Stay tuned for further explorations of Seoul’s architecture, infrastructure, and other parts of the built environment. You can hear our previous segments here or download them on iTunes.

Los Angeles in Buildings: Scientology’s Pacific Area Command Base (a.k.a. “Big Blue”)

It isn’t always obvious who owns Los Angeles’ notable old buildings, but 4833 Fountain Avenue requires no research more intensive than an upward glance. There, in sixteen-foot letters, its current stewards have mounted — lest the symbolism of the eight-pointed cross at the tip of the rooftop pyramid prove too obscure — the word “SCIENTOLOGY.” Every Angeleno’s list of quintessential Los Angeles experiences differs, but mine includes brunching across the street from that sign, mimosas and migas enjoyed under its looming presence as well as the blue paint job (which, unsettlingly, sometimes matches the sky) and mammoth scale (at least compared to the blocks of Hollywood around it) of the building holding it aloft.

Then there’s another, even more palpable presence: that of security, not just in the form of endlessly looping, bicycle-mounted security guards, but cameras installed in countless positions both seen and no doubt unseen. That will surprise nobody even casually familiar with the public profile of the Church of Scientology, owner of 4833 Fountain and at least 25 other properties across Hollywood. Members who defect and publicly tell their stories have drawn stern responses from the organization, to say the least, as have investigative journalists who try to find just what goes on behind the azure walls of the building Scientology officially calls its Pacific Area Command Base, or more casually, “Big Blue.”

Though the information those ex-Scientologists and reporters have come out with suggests that its doctrine deals with events going back trillions of years, the Church of Scientology itself was founded relatively recently, in 1954, by science-fiction writer L. Ron Hubbard. Having made his first journey out to Los Angeles to write for the movies in the mid-1930s, the Nebraska-born Hubbard worked on “Dianetics,” which would become Scientology’s foundational text, in an office on Sunset Boulevard during the 1940s. At the time of the book’s publication in 1950, he’d opened an operation called the Hubbard Dianetic Research Foundation on Hoover Street. Despite having lead a fairly peripatetic life up to that point, he seemed to have adopted Hollywood as his own neighborhood.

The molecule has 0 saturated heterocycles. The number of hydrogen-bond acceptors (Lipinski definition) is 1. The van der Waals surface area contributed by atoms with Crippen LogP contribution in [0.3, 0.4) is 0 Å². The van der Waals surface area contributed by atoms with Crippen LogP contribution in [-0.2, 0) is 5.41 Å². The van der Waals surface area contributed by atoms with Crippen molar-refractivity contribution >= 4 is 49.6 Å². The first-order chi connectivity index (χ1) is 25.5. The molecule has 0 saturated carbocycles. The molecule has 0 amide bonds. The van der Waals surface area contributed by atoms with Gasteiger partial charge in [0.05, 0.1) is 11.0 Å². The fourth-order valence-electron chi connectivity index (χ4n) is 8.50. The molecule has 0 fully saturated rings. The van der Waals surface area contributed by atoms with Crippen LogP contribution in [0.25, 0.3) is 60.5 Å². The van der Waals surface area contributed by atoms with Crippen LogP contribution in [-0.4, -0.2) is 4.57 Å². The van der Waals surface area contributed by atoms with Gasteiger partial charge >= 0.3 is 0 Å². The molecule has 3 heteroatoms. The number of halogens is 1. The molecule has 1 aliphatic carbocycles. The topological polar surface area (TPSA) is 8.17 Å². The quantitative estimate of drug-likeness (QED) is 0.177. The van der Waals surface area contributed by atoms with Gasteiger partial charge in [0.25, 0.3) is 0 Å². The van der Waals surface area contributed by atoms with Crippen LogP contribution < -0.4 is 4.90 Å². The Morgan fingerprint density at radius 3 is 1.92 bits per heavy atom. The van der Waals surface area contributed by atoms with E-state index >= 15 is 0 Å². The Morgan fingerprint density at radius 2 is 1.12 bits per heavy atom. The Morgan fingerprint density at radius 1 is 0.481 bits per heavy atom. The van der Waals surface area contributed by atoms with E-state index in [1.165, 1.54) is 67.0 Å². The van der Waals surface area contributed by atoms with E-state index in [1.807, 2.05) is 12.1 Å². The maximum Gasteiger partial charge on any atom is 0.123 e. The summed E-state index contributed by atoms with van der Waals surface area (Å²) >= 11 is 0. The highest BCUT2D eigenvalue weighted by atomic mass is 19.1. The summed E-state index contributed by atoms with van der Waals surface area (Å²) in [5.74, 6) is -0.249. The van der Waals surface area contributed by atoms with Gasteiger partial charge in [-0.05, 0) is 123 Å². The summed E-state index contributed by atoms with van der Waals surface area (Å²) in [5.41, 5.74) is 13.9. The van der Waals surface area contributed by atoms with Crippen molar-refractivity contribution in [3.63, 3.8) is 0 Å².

Read the whole thing at KCET.

Times Literary Supplement: Michael Vatikiotis’ “Blood and Silk”

Everyone lies to you in Thailand”, a former Bangkok resident told me at a recent gathering of Asia correspondents. When you ask a local when the next bus arrives, for example, they’re likely to tell you five minutes even if it went out of service years ago. They do it not out of malice towards foreigners – far from it, when 10 per cent of their economy is dependent on tourism – but to save face. Thai society, writes Michael Vatikiotis in Blood and Silk: Power and conflict in modern Southeast Asia, “has developed a sophisticated range of conflict-avoidance mechanisms” that “outsiders interpret as a well-developed culture of manners, but which in fact are part of the suit of armour protecting against indignity”. In case of indignity, personal or political, “a sudden, violent response is not only warranted, but expected”.

The same goes, to varying degrees, for people in Myanmar, the Philippines, Indonesia, Vietnam, Laos, Cambodia, Singapore, Malaysia and Brunei, who together with Thailand constitute the Association of Southeast Asian Nations (ASEAN), established fifty years ago as a means of fostering development and beating back communism. It worked: not only has no member state gone red (Vietnam, capitalist in all but name, joined in 1995), many of them now boast capitals that often strike tourists as more modern than those of the West. But Vatikiotis, an American armed-conflict negotiation facilitator who first arrived in Southeast Asia as a student in the late 1970s, is no tourist, having witnessed at first hand the region’s considerable growth, and the boom of cities such as Bangkok, Singapore and Kuala Lumpur, now “among the most globally connected, modern and sophisticated places in the world”. And “beneath these sleek metropolitan glass-and-steel carapaces” he perceives “an enduring and seething underbelly of unmet popular aspiration suppressed by the effective concentration of power in the hands of a privileged few”. A “smiling mask of tropical abundance”, for Vatikiotis, hides “the reality of perennial threats to stability and survival, fuelled by rising levels of social and economic inequality and a chronic absence of the institutional safeguards and legal certainty we take (or at least used to take) for granted in the West”.